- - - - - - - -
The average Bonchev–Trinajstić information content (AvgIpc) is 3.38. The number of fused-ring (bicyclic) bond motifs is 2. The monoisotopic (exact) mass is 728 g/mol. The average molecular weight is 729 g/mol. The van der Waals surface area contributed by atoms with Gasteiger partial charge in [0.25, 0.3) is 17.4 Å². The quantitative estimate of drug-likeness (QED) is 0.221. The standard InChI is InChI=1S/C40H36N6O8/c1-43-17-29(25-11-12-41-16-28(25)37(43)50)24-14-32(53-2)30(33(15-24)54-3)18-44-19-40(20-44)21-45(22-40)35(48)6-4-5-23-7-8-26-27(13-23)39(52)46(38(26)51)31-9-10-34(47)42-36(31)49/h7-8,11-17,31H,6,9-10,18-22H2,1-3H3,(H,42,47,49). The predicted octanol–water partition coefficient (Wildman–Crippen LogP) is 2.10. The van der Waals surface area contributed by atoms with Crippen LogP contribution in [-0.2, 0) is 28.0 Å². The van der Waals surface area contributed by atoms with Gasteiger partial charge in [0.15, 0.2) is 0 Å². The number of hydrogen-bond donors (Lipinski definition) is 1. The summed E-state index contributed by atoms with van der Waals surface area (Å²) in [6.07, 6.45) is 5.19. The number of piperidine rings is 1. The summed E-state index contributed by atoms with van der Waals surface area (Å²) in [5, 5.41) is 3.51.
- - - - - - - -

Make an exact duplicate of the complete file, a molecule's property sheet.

The average Bonchev–Trinajstić information content (AvgIpc) is 3.38. The number of fused-ring (bicyclic) bond motifs is 2. The monoisotopic (exact) mass is 728 g/mol. The average molecular weight is 729 g/mol. The van der Waals surface area contributed by atoms with Gasteiger partial charge in [0.25, 0.3) is 17.4 Å². The quantitative estimate of drug-likeness (QED) is 0.221. The standard InChI is InChI=1S/C40H36N6O8/c1-43-17-29(25-11-12-41-16-28(25)37(43)50)24-14-32(53-2)30(33(15-24)54-3)18-44-19-40(20-44)21-45(22-40)35(48)6-4-5-23-7-8-26-27(13-23)39(52)46(38(26)51)31-9-10-34(47)42-36(31)49/h7-8,11-17,31H,6,9-10,18-22H2,1-3H3,(H,42,47,49). The predicted octanol–water partition coefficient (Wildman–Crippen LogP) is 2.10. The van der Waals surface area contributed by atoms with Crippen LogP contribution in [-0.2, 0) is 28.0 Å². The van der Waals surface area contributed by atoms with Gasteiger partial charge in [0.15, 0.2) is 0 Å². The number of hydrogen-bond donors (Lipinski definition) is 1. The summed E-state index contributed by atoms with van der Waals surface area (Å²) in [6.07, 6.45) is 5.19. The number of piperidine rings is 1. The summed E-state index contributed by atoms with van der Waals surface area (Å²) in [5, 5.41) is 3.51.